Sunday, January 30, 2011

Not Gone...

Not yet anyway. I have been occupied in my off hours with converting some of what's here into a "blook" - a "best-of" real life book that will exist out in the real world. Just wanted to stop in to say "hi" in case you few regulars were beginning to wonder. "Hi."

The banner today is a photo I took this AM from a Jay Peak snowshoe trail. With all the development up there I have been reluctant to make my usual winter visits. I went this morning for the first time this season, very late for me, and was glad that I did. Actually, glad doesn't quite cover it. I was, in my solitary, quiet way, overjoyed to see that the new golf course meant new vistas had been opened up on a new trail. As much time as I have spent up there today I got to see something I have never seen. Believe me, the pictures don't do it justice. What a nice surprise.

Saturday, January 15, 2011

Don't Say "Rip Off," Say "Homage"

Sorry Mr. Gorey but I couldn't help myself. I know it's really nothing without brilliant illustrations but I can't draw. I hope you'll be flattered and not annoyed.


A Lesser Tragi-Comic Alphabet

“A” is Adelaide who fell off the wall.

“B” is for Basil who was a little too small.
[N.B. Potential collaborating illustrators: I picture a kid falling out of an amusement park ride here]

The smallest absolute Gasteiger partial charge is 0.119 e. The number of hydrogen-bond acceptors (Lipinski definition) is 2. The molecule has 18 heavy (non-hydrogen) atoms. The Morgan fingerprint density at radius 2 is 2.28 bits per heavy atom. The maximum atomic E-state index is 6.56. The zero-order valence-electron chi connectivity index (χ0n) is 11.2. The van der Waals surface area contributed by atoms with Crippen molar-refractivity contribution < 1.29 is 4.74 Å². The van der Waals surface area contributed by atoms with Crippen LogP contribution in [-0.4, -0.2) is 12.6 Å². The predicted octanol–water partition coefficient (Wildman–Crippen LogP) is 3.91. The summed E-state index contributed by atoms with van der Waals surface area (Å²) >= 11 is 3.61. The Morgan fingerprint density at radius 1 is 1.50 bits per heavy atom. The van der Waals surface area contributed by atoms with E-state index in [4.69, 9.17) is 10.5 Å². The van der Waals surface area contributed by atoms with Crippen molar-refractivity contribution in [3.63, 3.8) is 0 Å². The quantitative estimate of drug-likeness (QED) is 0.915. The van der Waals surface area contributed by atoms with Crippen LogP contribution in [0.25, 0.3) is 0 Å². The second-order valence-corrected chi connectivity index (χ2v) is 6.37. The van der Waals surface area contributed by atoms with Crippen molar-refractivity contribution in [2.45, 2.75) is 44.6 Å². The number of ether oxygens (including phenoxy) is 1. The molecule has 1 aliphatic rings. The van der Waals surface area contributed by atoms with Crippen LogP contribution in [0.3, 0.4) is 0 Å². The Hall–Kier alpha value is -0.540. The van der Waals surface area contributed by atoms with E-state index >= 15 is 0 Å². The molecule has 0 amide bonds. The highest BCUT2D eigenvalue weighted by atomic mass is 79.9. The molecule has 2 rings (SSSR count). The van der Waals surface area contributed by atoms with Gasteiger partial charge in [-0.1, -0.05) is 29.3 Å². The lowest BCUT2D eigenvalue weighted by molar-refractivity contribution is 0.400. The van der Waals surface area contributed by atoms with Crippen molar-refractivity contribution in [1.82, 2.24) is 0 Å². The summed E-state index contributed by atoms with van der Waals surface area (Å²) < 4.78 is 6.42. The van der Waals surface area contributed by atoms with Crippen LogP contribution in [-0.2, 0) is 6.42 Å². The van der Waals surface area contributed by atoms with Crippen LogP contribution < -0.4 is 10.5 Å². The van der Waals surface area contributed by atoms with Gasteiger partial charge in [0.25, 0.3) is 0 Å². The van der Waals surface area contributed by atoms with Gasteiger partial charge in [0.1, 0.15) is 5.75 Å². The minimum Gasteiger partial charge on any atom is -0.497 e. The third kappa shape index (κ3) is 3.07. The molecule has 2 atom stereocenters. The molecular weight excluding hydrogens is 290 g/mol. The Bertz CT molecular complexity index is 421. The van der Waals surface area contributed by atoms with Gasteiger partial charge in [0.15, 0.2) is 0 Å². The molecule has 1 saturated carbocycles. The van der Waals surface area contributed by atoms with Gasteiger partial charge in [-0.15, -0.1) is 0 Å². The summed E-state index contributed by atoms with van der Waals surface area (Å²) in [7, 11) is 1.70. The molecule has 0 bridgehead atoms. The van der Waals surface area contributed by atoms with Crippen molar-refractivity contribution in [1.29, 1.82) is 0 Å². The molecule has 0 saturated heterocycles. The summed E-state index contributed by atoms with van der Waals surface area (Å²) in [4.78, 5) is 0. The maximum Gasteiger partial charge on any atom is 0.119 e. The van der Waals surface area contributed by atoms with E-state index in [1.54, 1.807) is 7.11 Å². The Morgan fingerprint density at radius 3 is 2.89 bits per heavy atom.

“C” is for Chester, who ate something he found.

“D” is for Daphne, whose boat ran aground.

“E” is for Everard whose name led to teasing.

“F” is for Felix, who ended up freezing.

“G” is Gordon, cursed by a wizard.

“H” is for Humboldt, who caught a bolt in his gizzard.
["bolt" as in arrow from a crossbow].

“”I is for Isolde, who put her fork in a socket.

“J” is Jonathan, caught in a sprocket.

“K” is for Kaleb, whose balance was bad.

“L” is for Lottie, incurably mad.

“M” is for Michael, who skipped a key class.

“N” is for Nils, bloated by gas.

“O” is for Otto, who thought he could fly.

“P” is for Paul, who told him to try.

“Q” is for Quincy who didn’t stop to explain.

“R” is for Redmond, too slow for the train.

“S” is for Sarah, who escaped with a scratch.

“T” is for Titus, who picked the wrong batch.

“U” is for Uncas who crashed in a glider.

“V” is for Viv, who sat down on a spider.

“W” is for Winston, who walked out at night.

“X” is for Xavier, whose friends weren’t too bright.

“Y” is for Yolande who snuck under the rope.

“Z” is for Zenia, undone by the slope.

Tuesday, January 11, 2011

"Sweetheart, Put Down Your Flamethrower"

The Poetry Unit continues. Thanks to all who have made suggestions for poems for Shackleton. I have incorporated a bunch of limericks (all G-rated)and lots of other good stuff that has been recommended by commenters. I have been compiling all my favorite finds for Shackleton, becoming something of an editor of poems for kids, or at least readable by them. After this post, I'll shut up about it, I promise, but one last bit of sharing before we leave the topic.

Here's a poem by Lawrence Raab that I read long, long ago in undergraduate days. It appealed to me then because its funny and creepy and profound all at the same time. I reread it tonight, aloud to the kids and I think I like more now than I did 25 years ago. It sounds great read aloud - you might want to try it a few times yourselves and then ponder that last question.